Hello SOTGC Community,
Golf is known as the sport where business deals get done and the art of closing a deal on the golf course is a talent. We could use golf references to inspire you such as “Golf is the closest game to the game we call life. You get bad breaks from good shots; you get good breaks from bad shots – but you have to play the ball where it lies.”- Bobby Jones. While you might shake your head in agreement with Mr. Jones, but what can we really learn from golf, more specifically the Ryder Cup, that can help us in the office?
The Ryder Cup is a biennial golf competition between 12-man teams from the U.S. and Europe. There are many similarities between the upcoming Ryder Cup and your office. Here’s how you can tee up the conversation in your office.
- It starts at the top. Ryder Cup teams are comprised of a captain (comes up with the strategy), vice captains (helps coach others on the strategy) and players (executes the strategy). The players are chosen by a points system based off of the previous PGA (Professional Golfers’ Association) season. The captains do not play in the competition but act as coaches. In addition to points, the U.S. captain chooses four additional players. The European captain chooses three players. The course is no different than any office where leadership is very important. The team emulates the captain’s attitude, dedication and camaraderie with the crowd. All of these qualities are as important as the skill each player brings.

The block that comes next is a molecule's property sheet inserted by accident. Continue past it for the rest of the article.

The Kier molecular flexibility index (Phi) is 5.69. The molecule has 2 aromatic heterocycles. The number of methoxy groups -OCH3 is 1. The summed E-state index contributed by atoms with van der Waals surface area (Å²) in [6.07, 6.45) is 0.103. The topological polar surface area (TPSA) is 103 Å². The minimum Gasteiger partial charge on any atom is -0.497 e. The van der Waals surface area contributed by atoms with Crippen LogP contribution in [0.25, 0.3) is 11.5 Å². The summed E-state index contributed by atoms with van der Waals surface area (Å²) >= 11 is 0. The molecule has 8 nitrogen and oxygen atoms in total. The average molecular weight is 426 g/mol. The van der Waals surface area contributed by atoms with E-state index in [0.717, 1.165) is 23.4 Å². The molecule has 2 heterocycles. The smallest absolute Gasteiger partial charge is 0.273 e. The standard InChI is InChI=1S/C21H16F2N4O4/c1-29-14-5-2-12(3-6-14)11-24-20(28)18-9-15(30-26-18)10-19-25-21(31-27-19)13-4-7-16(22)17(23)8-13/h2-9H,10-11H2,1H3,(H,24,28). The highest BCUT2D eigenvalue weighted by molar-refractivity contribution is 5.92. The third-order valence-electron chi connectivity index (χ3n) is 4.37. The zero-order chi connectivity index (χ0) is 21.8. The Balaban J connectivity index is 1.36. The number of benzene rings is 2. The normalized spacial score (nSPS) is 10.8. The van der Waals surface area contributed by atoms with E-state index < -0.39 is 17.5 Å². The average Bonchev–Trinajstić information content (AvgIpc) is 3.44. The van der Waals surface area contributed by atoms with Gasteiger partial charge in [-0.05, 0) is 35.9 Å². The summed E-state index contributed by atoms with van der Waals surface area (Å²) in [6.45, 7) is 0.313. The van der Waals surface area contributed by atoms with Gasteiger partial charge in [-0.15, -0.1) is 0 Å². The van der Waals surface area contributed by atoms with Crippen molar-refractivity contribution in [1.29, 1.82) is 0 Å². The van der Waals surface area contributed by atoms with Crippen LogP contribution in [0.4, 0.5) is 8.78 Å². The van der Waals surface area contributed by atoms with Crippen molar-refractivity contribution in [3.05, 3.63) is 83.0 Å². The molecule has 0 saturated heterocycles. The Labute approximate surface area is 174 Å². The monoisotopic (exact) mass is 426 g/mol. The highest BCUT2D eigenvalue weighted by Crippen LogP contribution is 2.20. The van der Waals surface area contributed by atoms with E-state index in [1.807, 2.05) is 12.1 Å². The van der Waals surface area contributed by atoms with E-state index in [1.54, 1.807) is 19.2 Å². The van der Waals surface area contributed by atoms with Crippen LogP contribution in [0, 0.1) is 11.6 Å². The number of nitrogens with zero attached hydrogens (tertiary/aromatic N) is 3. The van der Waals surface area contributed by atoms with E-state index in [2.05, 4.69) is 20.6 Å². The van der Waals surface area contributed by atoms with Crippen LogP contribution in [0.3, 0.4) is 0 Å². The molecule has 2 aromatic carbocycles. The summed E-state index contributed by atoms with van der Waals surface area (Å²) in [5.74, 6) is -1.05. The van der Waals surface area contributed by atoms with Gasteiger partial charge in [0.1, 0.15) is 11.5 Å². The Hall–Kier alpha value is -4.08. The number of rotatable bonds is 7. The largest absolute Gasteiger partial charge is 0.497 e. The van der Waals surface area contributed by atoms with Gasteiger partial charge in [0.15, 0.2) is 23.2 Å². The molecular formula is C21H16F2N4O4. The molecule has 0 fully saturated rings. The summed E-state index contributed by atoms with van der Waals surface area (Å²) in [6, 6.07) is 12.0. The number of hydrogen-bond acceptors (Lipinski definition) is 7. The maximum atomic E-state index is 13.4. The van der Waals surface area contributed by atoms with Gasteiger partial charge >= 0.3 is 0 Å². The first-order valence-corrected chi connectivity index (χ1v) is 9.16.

- Choose your team carefully. Building a project team is very similar to determining the Ryder Cup team. The team is limited by the strength of their weakest member. Captains are able to use their picks to even out the team’s overall skill set and team chemistry. Unlike a typical PGA golf tournament, each player’s score counts toward the team total. While each round is played by an individual, it’s the overall team score that matters.
- Home-field advantage. The location rotates every competition between a European and American golf course of the home team’s choice. Home-field advantage is well just that, an advantage. Similar to when you’re on the road for a big presentation, you’re in unfamiliar territory. It’s no different in the Ryder Cup. The way the two teams pick their locations couldn’t be more different. Team Europe picks theirs based on courses their players are familiar with; courses that are frequently played on the European Tour. The U.S. picks their home course by whether or not it’s a designated Major Championship course. (The Championship happens once a year and a multitude of courses qualify to be a host).
- Shared goal. The Ryder Cup is no different than the Olympics in that as an individual athlete you are representing something bigger than you. The golfers are not paid to play, nor is there a bonus for winning, so there is no financial incentive for participating. Winning, the pride of representing your country and supporting your teammates is the shared goal all Ryder Cup teams have.
- Watch out for the women. In history, golf has very much been a man’s game but that is changing with the continue rise in popularity of the LPGA (Ladies Professional Golf Association) and stellar women golfers such as Lydia Ko and Anna Nordqvist. The women have a similarly formatted competition called the Solheim Cup, which takes place in the odd number years or the off years of the Ryder Cup. To date, there has not been a woman golfer in the Ryder Cup but don’t be surprised if someone comes crashing through that glass ceiling soon.
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